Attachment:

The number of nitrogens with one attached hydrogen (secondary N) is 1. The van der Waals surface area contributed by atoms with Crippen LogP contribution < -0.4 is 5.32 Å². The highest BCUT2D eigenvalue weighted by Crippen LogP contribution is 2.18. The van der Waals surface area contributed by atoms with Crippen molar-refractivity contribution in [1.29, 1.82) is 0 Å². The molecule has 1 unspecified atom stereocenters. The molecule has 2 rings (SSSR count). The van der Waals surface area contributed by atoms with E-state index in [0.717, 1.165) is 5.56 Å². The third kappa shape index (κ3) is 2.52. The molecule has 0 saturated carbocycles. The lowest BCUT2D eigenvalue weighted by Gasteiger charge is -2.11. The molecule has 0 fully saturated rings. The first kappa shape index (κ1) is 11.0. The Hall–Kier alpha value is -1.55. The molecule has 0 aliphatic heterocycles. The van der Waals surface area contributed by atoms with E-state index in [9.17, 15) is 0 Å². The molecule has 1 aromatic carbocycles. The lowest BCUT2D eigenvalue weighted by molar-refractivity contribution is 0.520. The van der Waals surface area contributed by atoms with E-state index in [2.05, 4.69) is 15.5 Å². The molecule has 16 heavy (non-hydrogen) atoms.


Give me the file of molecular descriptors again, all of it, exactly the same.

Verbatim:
The number of nitrogens with one attached hydrogen (secondary N) is 1. The van der Waals surface area contributed by atoms with Crippen LogP contribution < -0.4 is 5.32 Å². The highest BCUT2D eigenvalue weighted by Crippen LogP contribution is 2.18. The van der Waals surface area contributed by atoms with Crippen molar-refractivity contribution in [1.29, 1.82) is 0 Å². The molecule has 1 unspecified atom stereocenters. The molecule has 2 rings (SSSR count). The van der Waals surface area contributed by atoms with E-state index in [0.717, 1.165) is 5.56 Å². The third kappa shape index (κ3) is 2.52. The molecule has 0 saturated carbocycles. The lowest BCUT2D eigenvalue weighted by Gasteiger charge is -2.11. The molecule has 0 fully saturated rings. The first kappa shape index (κ1) is 11.0. The Hall–Kier alpha value is -1.55. The molecule has 0 aliphatic heterocycles. The van der Waals surface area contributed by atoms with E-state index in [9.17, 15) is 0 Å². The molecule has 1 aromatic carbocycles. The lowest BCUT2D eigenvalue weighted by molar-refractivity contribution is 0.520. The van der Waals surface area contributed by atoms with E-state index in [2.05, 4.69) is 15.5 Å². The molecule has 16 heavy (non-hydrogen) atoms.